Question 3: My Best Riding.
I'm not sure how to answer this question. I don't show, so I don't have an official, "You scored X at this event, which is your best score yet." Since I don't have that, I'll talk about a time that I rode through something where I could have fallen off that also shows how I worked through an issue successfully.
Some background is necessary before getting to the best riding part, which unfortunately is not some of my best riding. I was on a trail ride with Rocky and Bear, but no other riders. We got to a part of the trail that enters the woods from a meadow. Rocky was uneasy, but I asked him to keep going anyway. We began to cross a sandy strip of trail when he spun and bolted. I stayed on for the 180 degree spin and when he rocketed off, leaving deep gouges in the sand where he used his hind end to launch us away from "danger."
I lost my right stirrup in the process but did my best to resettle myself in the saddle as we flew across the small meadow. After the meadow, there is a hill that we have cantered up before and then we run down a fence line. The fence line comes to a corner after about 120 yards, and taking this corner would bring us back to the barn. As we galloped across the meadow, I realized that I did not want to try to stop him after going up the hill. There is only about 15 feet of flat space before the hill would drop off to our right, and a fence would be to our left.
My right arm is stronger than my left, and I began to try to pull Rocky's head around so we could circle and slow down. Instead, he shook his head and kept going. I continued to try to tug his head around, but he gave a little buck now. Having lost my right stirrup earlier, I had nothing to brace against to try to pull him around, and instead fell hard to the ground, where I slid several feet across the grass. I had cuts from the grass on my face, and for a few days after I had trouble lifting my right leg due to falling hard on my right hip.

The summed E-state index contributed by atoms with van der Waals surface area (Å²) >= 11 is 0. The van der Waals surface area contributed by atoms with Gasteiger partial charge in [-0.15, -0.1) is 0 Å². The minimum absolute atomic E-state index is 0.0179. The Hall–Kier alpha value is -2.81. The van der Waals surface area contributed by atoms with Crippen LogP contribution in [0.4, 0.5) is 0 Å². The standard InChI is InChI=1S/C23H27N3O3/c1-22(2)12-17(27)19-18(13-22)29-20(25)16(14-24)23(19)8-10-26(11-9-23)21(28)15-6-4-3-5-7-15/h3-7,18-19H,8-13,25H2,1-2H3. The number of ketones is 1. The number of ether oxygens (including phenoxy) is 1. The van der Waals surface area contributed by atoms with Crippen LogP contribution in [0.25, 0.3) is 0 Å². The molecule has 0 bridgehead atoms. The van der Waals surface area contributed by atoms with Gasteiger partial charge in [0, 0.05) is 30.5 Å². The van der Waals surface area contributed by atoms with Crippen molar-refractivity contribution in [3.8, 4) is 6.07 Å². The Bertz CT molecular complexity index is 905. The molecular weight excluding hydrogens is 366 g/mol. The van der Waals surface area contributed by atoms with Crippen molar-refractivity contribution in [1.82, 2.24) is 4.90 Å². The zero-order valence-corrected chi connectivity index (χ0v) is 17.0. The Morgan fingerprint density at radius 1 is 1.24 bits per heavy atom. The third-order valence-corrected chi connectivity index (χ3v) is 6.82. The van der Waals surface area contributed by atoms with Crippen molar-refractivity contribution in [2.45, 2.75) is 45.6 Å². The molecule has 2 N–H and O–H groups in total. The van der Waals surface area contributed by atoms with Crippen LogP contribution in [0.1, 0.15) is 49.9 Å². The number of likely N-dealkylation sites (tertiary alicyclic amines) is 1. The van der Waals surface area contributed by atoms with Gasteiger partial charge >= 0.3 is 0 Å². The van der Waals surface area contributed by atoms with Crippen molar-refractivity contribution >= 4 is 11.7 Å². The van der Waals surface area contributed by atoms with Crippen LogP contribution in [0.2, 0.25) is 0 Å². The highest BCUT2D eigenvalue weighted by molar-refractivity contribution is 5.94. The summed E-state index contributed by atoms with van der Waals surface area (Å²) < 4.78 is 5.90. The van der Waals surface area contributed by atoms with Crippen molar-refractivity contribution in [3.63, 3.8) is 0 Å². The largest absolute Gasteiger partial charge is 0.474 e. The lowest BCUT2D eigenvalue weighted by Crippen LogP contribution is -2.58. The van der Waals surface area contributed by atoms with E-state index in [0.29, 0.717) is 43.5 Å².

Cut to about a month later, and I am riding to that same sandy spot on the trail, this time with another girl at my barn and my mom. This spot now caused some fear for me, as Rocky had never pulled a 180 degree turn-and-bolt on me before and I was loathe to repeat the experience. I took some deep, calming breaths and settled into the saddle.
We got past the sandy part and started down the little gravelly hill. He huffed, spun, and started to trot back up the hill. Again, I lost my right stirrup and the bumpiness of his trot bounced me to the side. He couldn't quite run up the hill as my mom and Tapper were coming down it. I shoved myself back into the saddle and managed to stop him at the top of the hill.
He tried to fight me a bit, but I pulled him into a trotting circle and yelled at him for being so naughty. He immediately stopped fighting me and, when I asked, halted.
The girl we were with told me that she would have smacked her horse for misbehaving so badly. I had thought about it, but as soon as I raised my voice and told him he was bad, he looked guilty and stopped resisting me. For the rest of the ride, he was angelic, doing everything I asked as willingly as he could. I think this counts as an example of my best riding because I did not fall off and I was not too harsh with Rocky, even though I was scared.
After that, I was much less fearful of riding across that bit of sandy trail, and he didn't try to spin and run again. It reminded me that he does care about me and will try to make it up to me when he knows he's done something wrong. I became more confident in scolding and correcting him, knowing that he will not flip out or try to hurt me on purpose. The best riding, I think, comes from an understanding and sensitivity to your horse and how they operate, which I achieved on this ride by not smacking him. He didn't need that strong of a punishment to get the message that he was not allowed to take off whenever he thought he might be scared.